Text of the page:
BEST OF THE WURST
Twenty years ago the Kids In The Hall started a movement where comedy acts could gain a devoted following that at the time was reserved for bands. The Toronto quintet did so by hiring Shadowy Men On A Shadowy Planet as their house band; by combining their respective cult followings they both were a force never before seen. You can still find that influence every time you see David Cross in an indie rock video or hear MIA in the trailer for Pineapple Express. One man, Jon Wurster, is putting his money on both red and black. His list of accomplishments seems endless: Drummer for the legendary Superchunk, writer for the absurdist Tim and Eric Awesome Show, member of the darling Mountain Goats, and the man behind beloved character Philly Boy Roy. Sit in a record store and talk with him about the music of the Dead Milkmen and the hilarity of Bob Odenkirk and things may get a little Foolish.
What makes The Best Show the BEST show?
Tom Sharpling is the host and the founder and I’ll call in as characters whenever I can. I’m on the road all the time so it’s usually from a parking lot of a club somewhere. It’s on WFMU in Jersey City, New Jersey, and it’s the biggest free-form station in the States. It’s listener supported so we can kind of do whatever we want. He started playing a lot of music but eventually over the years it has grown into this thing where it’s mainly him talking and taking calls. There’s a whole legion of regular callers from all over the world and I’ll call in whenever I can as a character. Anything goes, which is very rare nowadays.
Is Philly Boy Roy based on an amalgam of people or on one awesome Bobby Clarke fan?
It’s a bunch of people I grew up with. But yeah that era of Bobby Clarke and the Flyers and Dave Shultz and those guys, that’s definitely ground zero for the inspiration.
Tom Green says he hates Rush because that’s what the guys who used to beat him up when he was a kid in Ottawa used to listen to. Is Philly Boy Roy based on the guys who were your pals or were they your nemeses?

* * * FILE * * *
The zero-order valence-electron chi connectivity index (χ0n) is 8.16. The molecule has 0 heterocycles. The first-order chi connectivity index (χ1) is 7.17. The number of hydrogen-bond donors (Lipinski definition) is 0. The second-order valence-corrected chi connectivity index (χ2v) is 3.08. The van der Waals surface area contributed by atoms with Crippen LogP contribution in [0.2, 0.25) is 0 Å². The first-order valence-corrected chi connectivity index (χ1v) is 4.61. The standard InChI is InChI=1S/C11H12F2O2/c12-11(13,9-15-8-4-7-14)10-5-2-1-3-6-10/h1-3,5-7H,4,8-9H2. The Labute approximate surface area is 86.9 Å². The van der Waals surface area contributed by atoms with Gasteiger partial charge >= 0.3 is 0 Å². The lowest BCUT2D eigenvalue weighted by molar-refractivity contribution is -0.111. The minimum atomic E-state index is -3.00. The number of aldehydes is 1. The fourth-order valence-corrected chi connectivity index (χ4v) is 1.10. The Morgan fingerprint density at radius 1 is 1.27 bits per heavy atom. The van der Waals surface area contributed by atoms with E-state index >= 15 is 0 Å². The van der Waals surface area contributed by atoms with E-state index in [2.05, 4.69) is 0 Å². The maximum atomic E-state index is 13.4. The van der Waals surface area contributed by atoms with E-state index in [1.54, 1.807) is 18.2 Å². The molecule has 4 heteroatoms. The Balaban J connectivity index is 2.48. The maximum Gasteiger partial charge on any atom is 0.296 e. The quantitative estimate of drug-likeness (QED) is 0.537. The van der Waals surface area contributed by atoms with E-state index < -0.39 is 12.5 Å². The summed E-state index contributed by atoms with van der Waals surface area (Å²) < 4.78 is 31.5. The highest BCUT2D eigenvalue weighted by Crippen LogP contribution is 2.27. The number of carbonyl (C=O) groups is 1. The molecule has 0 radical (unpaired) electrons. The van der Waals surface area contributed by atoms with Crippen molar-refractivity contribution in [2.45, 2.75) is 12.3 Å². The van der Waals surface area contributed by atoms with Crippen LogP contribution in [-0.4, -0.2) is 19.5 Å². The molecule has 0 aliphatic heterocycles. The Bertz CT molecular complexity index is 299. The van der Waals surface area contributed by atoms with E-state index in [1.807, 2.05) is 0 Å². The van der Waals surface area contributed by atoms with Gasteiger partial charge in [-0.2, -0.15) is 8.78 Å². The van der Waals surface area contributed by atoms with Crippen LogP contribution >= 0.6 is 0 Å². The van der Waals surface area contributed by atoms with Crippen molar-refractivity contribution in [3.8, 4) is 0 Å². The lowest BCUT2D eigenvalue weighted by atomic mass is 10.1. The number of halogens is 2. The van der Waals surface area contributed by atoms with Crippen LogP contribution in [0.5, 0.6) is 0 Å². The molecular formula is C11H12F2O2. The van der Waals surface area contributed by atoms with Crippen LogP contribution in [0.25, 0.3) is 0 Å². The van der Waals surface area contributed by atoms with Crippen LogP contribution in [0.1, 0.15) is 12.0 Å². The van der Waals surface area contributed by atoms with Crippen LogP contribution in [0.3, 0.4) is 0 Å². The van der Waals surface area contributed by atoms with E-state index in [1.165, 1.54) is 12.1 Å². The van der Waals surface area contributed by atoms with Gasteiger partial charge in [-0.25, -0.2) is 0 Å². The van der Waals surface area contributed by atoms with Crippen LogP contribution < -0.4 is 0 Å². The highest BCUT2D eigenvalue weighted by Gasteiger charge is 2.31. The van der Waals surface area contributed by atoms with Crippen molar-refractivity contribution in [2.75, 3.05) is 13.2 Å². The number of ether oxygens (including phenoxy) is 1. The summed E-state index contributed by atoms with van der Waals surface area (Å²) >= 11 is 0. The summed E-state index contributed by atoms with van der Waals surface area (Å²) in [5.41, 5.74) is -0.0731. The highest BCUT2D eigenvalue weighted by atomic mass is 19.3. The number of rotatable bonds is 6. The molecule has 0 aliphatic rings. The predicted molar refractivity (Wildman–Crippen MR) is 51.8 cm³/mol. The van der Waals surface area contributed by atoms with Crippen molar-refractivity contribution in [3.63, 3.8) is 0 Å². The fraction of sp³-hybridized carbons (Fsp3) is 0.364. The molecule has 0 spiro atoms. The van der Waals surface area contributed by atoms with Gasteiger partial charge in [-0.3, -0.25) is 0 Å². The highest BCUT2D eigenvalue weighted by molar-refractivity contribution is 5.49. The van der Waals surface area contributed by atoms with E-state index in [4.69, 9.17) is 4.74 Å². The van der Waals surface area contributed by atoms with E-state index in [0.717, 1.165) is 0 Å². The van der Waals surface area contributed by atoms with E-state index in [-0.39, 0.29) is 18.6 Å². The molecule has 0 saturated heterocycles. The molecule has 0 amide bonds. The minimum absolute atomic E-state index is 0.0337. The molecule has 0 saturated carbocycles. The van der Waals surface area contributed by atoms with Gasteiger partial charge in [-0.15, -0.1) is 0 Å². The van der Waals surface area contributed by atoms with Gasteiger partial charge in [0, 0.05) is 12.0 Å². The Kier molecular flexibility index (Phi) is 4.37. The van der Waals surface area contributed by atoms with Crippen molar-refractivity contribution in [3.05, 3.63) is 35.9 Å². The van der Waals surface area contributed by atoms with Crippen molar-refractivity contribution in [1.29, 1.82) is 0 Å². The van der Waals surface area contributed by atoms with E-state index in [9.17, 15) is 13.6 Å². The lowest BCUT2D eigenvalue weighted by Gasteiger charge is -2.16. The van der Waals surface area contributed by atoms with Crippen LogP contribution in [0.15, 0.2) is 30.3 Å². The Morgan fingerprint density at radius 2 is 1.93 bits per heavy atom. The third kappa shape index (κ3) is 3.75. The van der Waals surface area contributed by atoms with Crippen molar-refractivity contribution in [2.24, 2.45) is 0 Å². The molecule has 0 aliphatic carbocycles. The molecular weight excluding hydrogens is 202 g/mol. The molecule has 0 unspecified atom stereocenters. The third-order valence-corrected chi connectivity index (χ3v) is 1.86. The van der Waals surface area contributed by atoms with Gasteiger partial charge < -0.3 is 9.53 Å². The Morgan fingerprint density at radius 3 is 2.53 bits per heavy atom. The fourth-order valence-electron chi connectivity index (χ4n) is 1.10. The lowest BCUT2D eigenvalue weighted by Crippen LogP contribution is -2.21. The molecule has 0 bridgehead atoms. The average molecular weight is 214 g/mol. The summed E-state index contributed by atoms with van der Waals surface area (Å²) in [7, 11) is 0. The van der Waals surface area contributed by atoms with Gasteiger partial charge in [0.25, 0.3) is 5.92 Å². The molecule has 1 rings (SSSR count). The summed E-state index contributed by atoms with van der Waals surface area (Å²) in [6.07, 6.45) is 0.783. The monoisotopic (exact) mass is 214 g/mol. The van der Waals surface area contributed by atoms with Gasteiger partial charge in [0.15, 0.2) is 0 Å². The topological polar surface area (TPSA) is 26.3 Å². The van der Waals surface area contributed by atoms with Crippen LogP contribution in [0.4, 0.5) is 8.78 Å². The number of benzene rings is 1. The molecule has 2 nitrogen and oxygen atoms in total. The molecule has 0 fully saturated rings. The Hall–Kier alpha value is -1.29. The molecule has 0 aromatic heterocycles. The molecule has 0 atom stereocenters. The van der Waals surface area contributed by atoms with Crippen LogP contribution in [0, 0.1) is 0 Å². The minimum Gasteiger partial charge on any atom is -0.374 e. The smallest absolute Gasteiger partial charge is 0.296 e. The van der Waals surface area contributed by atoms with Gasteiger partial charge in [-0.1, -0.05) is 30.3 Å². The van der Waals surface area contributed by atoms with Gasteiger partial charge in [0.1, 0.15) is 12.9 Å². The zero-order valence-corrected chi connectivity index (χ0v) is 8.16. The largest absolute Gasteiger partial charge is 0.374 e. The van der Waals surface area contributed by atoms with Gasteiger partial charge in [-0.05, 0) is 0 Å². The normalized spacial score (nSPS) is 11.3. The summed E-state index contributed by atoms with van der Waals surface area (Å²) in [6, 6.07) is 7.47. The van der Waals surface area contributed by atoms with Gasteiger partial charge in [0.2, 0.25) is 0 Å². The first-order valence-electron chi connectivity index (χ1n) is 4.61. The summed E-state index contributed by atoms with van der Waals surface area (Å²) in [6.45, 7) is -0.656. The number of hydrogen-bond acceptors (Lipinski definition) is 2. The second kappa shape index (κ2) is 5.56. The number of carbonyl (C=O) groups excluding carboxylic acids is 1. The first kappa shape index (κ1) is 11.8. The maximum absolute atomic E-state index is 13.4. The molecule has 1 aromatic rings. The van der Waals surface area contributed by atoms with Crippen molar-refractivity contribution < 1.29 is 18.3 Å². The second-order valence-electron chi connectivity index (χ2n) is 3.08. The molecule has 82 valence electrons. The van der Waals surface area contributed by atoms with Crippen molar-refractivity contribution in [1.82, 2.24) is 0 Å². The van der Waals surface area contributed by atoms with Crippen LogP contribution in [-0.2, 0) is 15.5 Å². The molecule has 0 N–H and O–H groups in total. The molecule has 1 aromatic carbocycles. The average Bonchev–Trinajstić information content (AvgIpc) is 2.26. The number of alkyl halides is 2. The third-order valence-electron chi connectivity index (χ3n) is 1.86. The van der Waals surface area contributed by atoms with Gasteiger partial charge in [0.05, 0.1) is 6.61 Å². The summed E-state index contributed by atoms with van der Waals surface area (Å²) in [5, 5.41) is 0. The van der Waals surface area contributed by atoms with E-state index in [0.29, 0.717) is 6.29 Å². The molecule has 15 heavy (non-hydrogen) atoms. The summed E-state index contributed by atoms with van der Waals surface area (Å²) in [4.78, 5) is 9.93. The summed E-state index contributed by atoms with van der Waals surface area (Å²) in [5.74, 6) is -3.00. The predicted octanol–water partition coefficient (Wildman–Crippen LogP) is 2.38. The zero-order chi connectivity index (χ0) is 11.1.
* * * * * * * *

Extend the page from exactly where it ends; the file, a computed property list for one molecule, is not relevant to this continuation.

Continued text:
They weren’t people I had any close relationship with. They’d be people that I worked with when I got out of high school in a factory. I worked in a toothpaste factory and a record pressing plant. So there were these guys who would come up from Philadelphia and this job was in a town called Doylestown, which is kind of near the Jersey/Philly border. So these guys would come up from the city and they were from this area called Fishtown, which is hardcore white trash.
Take me through how the hell one writes for the Tim and Eric Awesome Show.
Well Tom and I co-wrote four or five episodes for their first show which was called Tom Goes To The Mayor. One night Tom played me some episodes and we both loved it. He was an early champion of that and a real early champion of Aqua Teen Hunger Force. I guess we got our CDs to Tim and Eric and they’re actually Philly guys. They liked the stuff and asked us to come out to California for a weekend to come up with some ideas. I wrote about 25-30 two line ideas and they picked only one. It was this one where Bob Odenkirk plays a magician who will make your magic trick snazzier and it’s called “Trick Your Trick.”
Superchunk has a new album and it’s not shitty like the new OMD album. How did you pull that off?
I didn’t think there was any pressure at all from my end. It was probably the easiest record of ours that I’ve ever been involved in. We never really stopped playing. We always had songs we were working on but it got to the point where it was like, if we’re gonna keep doing it, let’s make an actual record. I don’t think any of those songs I had ever actually played at a drumset until the two days before we actually recorded them… which made it super fresh. Your first idea is your best idea and you go with that.
Yourself and Tom Sharpling recently hosted the 21st anniversary Matador records party in Las Vegas with a very deep lineup of Matador bands. What’s Vegas like when it’s being over run by Belle & Sebastian fans?
I’d never been there before in my life! And I actually sat next to [Belle & Sebastian] on the flight there. I kind of kept to myself a lot that weekend so I didn’t get the full experience… but by choice. It was all in this one hotel and everywhere you took a step there was indie rock. There were indie rock people, but there were also “normal” people too who were there to gamble.
Normal Vegas people?
Yeah, normal Vegas people. I wonder if there were any conflicts. Probably not but that would be an interesting stat, to find out if there were any older indie guys versus older gambling dudes.
You and Mojo Nixon have a jumping off point if you meet. What is it? Dead Milkmen?
Name checked in a Dead Milkmen song. That’s true! Yeah!
How old were you when they name checked you in a song?
I was older than you think. Their record came out in 1988, I think, so I was probably 22.
Is it a line about you delivering papers?
I think it’s “that Jonny Wurster kid who delivers papers in the neighbourhood. People say he’s on crack.” I was thrilled and mortified when I heard it the first time. I had no idea it was coming. I bought the record when it came out and had no idea I was on it